Wasted Youth

The media – or a significant portion thereof – like to spend their time portraying today’s youth as a degenerate source of, at best, disappointment and, more often, terror: some sort of modern-day plague afflicting the nation.  This view seems far from new and I’m pretty sure can be traced back at least 2000 years to Ancient Rome.  In fact, I wouldn’t be surprising if the earliest clay tablets from ancient Sumer portrayed similar sentiments in cuneiform.  We’ll probably never know, but it may well be that paleolithic cave paintings are also a damning indictment of the young folk of that distant era.

On the relatively rare occasions when young people have the misfortune to encounter this fine example of a middle-aged curmudgeon, I nearly always find myself impressed.  They seem to have achieved and experienced vastly more by the time they reach twenty than I did – as a single example, my nephew seems to indulge in more activities each week than I managed over the course of several years.  Still, he probably is far less au fait with radio comedy of the sixties and seventies and has read fewer books – so I still win (albeit on a cunningly selected – though not orthonormal – basis of my own devising).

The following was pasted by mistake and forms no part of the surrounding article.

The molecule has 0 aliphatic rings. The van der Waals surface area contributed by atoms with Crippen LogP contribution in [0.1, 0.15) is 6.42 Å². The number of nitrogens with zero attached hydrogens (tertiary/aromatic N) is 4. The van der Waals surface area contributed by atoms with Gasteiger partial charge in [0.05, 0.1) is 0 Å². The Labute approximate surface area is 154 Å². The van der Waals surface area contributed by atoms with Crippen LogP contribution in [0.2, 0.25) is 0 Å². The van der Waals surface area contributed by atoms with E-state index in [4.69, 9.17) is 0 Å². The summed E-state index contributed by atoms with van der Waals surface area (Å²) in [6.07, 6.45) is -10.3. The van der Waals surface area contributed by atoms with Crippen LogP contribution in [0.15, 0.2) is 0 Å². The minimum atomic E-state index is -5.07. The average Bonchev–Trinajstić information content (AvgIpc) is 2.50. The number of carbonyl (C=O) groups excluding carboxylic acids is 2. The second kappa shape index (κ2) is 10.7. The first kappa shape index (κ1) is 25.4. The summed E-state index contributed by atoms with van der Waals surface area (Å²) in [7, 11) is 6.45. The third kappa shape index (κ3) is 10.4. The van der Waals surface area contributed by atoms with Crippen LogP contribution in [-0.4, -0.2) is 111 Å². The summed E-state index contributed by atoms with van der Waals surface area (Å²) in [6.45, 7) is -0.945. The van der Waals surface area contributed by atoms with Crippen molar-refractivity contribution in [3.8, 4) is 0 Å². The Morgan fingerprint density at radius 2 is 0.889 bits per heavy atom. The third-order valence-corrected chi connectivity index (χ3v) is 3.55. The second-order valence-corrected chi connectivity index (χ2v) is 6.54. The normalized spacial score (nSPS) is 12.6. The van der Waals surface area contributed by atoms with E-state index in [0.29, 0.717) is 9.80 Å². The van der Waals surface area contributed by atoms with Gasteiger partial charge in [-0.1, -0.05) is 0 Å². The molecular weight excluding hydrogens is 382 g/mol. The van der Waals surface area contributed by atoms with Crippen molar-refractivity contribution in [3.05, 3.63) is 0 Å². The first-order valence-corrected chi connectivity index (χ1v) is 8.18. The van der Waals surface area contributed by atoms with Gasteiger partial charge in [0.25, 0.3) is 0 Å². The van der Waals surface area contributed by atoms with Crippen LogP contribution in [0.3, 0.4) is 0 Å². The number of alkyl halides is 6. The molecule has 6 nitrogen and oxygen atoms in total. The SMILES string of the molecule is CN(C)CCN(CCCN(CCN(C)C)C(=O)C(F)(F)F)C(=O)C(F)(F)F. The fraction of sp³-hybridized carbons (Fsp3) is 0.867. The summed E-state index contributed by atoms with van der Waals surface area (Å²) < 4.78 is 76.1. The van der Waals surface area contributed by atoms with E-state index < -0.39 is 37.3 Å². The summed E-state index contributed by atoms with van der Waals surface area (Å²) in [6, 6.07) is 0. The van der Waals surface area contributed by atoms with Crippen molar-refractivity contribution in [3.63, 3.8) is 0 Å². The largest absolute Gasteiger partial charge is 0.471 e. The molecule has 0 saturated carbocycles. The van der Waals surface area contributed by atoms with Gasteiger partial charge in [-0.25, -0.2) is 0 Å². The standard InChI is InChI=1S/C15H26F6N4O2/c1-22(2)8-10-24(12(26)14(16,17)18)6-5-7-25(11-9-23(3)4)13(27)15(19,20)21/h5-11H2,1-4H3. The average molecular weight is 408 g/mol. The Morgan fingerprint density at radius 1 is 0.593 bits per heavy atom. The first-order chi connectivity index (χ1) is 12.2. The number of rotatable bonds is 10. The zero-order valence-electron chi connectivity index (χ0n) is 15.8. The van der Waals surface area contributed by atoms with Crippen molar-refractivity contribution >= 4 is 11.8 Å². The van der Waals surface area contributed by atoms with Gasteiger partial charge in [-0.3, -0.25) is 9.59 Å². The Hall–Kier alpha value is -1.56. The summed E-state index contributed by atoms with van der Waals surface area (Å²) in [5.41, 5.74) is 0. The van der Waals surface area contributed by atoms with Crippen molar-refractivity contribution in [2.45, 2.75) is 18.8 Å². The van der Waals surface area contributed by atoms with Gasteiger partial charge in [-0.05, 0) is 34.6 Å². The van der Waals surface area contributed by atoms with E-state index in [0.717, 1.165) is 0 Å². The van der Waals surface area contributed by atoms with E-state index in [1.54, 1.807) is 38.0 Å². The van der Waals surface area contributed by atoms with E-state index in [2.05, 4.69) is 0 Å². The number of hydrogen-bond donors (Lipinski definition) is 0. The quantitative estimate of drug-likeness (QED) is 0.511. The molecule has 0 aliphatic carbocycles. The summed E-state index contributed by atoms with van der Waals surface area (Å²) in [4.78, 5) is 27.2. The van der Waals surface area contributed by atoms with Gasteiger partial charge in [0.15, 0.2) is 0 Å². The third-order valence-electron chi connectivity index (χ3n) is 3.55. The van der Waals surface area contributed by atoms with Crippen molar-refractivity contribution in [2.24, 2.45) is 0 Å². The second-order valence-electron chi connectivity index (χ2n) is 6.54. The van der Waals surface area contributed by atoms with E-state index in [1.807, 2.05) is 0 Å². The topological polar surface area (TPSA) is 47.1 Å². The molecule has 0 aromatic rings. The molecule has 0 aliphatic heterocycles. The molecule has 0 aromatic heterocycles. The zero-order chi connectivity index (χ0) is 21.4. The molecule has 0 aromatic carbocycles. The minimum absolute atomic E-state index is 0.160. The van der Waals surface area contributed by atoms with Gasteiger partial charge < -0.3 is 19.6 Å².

In my case, it was fair to suggest that ‘youth is wasted on the young’ – today, I am far less sure about the applicability of the sentiment.  This was brought forcibly home to me  once again last night.

As one of the perks of bunging them a few quid, the Nuffield Theatre invite me to attend their own productions – often throwing in a glass of red wine as an additional inducement.  This has led to my first encounters with youth theatre – first the Nuffield Youth Theatre (NYT) and last night Hampshire Youth Theatre (HYT).  In both cases there are two things which immediately strike the regular theatre goer:

  • the sheer ambition of the productions: neither chose the easy option for the plays to produce.  NYT did His Dark Materials (a book trilogy as two plays) and HYT tackled Henry IV (both parts).